Learn how to give hands-on Savasana assists, and how to touch in Savasana or Corpse Pose so that your student can really relax into the full pose. From feet to head and neck, the right touch can take the student to a deeper experience. Always be gentle!
Hands-on Savasana Assists – Share the Love!
Welcome to Doron Yoga. Savasana – the Corpse Pose – is one of the most important poses in the asana practice. It’s the place where all of our practice, our movement, our breath comes to a place of integration. In Savasana, we’re not doing much. We actually practice complete surrender. We let the body surrender; we let the breath surrender; we let the mind surrender.
Since surrendering is not always easy to do, sometimes there are ways to bring our awareness back to the place of surrender that we’re aiming for in Savasana. That’s where hands-on touch comes in. A little bit of energetic connection from the teacher to the student is helpful.
In Savasana, ideally nobody is touching you. There’s no music, no input, and your consciousness is liberated. Realistically for most students, that’s not really happening. Therefore, when we come and do a Savasana assist, we are going to be really gentle. Try to make it more of an energetic connection rather than an interference.
There are many Savasana assists a teacher can perform, and really with this pose it’s about you being present with the student, and however you touch will be your magic, your moment.
Feet and Ankle Adjustment
Sometimes I like to start with the feet. Just recognize that there are a lot of people who really don’t like to be touched on their feet. Just be conscious of that. I like to create length, so one thing I do is lift up the ankles and do a little wiggle of the legs side to side. Only do this early on in Savasana; do not do it when somebody is deep into the pose.
Sometimes I will take the feet and, with my thumbs, gently press into the arches of the feet to remove any tension that may be in there. When I’m done with that I may point the toes a little bit more with my hands, and then release slowly and carefully.
Arm, Shoulder, and Neck Adjustments
You can also create length in the arms by lifting from underneath the arm/shoulder and helping the shoulder blade rotate under. Then I sometimes like to press the heels of my hands into the heels of the student’s hands, very gently. This is a way to create an energetic connection and share presence with the student.
The most common and probably most important assist is the one I do with the shoulders. A little touch of gently pressing the shoulders down is all it takes.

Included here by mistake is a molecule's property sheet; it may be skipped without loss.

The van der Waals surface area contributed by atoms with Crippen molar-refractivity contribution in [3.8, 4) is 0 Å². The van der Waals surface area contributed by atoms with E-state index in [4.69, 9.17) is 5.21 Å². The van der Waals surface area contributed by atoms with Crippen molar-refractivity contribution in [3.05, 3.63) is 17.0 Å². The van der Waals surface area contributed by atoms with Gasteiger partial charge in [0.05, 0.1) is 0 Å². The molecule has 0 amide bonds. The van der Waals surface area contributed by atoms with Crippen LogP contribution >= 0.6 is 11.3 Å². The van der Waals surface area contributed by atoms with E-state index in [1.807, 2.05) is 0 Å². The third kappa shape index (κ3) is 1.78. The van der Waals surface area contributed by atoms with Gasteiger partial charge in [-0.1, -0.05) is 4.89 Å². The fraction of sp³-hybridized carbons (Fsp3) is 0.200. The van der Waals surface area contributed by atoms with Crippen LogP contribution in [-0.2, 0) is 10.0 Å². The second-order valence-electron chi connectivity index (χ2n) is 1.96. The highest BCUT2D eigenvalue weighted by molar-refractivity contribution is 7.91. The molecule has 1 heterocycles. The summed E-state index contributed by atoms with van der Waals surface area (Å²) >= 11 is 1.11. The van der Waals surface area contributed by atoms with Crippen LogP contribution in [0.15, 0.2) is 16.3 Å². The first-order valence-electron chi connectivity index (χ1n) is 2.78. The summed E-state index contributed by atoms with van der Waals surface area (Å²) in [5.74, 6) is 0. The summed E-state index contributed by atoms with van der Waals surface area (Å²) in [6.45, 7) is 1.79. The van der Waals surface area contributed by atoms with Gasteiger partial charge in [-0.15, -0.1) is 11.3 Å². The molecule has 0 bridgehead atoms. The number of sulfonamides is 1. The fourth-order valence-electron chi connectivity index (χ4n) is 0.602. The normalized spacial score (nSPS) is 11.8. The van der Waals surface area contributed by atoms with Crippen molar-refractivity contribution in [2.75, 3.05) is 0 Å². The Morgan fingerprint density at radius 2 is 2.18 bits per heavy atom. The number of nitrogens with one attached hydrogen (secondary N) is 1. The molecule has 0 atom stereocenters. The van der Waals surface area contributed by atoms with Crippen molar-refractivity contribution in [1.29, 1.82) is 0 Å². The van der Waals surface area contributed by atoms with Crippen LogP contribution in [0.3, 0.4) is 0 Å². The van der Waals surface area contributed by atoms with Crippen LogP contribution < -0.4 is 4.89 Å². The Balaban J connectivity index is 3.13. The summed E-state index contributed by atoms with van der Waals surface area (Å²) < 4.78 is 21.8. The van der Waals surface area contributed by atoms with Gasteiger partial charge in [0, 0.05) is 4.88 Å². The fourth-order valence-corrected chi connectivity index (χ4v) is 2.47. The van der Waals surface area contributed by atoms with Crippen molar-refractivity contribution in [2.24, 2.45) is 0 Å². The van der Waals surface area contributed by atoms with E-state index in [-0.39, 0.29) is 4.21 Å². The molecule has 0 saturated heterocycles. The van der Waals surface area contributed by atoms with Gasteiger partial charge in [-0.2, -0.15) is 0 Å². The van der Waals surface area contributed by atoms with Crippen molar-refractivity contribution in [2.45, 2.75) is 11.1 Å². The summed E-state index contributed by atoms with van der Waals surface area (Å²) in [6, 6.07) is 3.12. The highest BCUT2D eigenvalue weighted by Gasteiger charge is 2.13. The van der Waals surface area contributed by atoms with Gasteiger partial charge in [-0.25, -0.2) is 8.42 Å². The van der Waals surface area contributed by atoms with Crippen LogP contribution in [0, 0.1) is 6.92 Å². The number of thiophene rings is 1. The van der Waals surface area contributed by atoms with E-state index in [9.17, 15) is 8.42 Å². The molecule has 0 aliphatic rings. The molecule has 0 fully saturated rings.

Another thing that also feels great is to adjust the neck slightly. Take the hands underneath the neck and pull the hands back until you reach the place where the head touches the ground. Pull gently back just to create a little bit of length in the back of the neck.
Finally, and the ones I probably do most, are used to connect with the student’s head area.
One variation is to place the thumbs on the student’s temples. No need to go for the full massage. I simply place the hands there, and maybe do a couple small thumb circles, very gently. If you’re very present, you can feel their pulse, and breathe into it. You can close your eyes and focus on feeding the student good energy. Feel the flow of energy through the connection.
Another variation of the head connection is to bring the thumb above the third eye. You don’t even need to touch their forehead; just hover the thumb above. Feel the connectedness of the energy flowing from you to the student. You can also press very gently on their forehead and even pull slowly from the third eye to the crown chakra on top of the head.
If you know your student and want to give them just a little more relaxation, give them a little head massage with your fingers. Again, early on in Savasana, before they’ve dropped very deep.
Last, sometimes I hover both my cupped hands over the student’s face and focus my energies as they come through my hands. You may feel the energy inside your student’s head. See how it is, and try to stabilize it and calm it.
I like to do a little thank you bow to the student when I’m finished with the adjustments/assists, because I’m grateful that the student showed up to do class with me and allowed me to help in whatever way I can.
When you’re doing hands-on adjustments, especially in Savasana, I would probably not do all of the assists I just showed for one person, unless it is a private class. Really make sure you are very present, you’re doing it with care and gentleness, and remember that one small, simple touch done with presence and gratitude may be all it takes.
Thank you all so much! For hands-on training and more methods for teachers, join us at the Doron Yoga and Zen Center in Guatemala for an in-person Yoga Teacher Training course.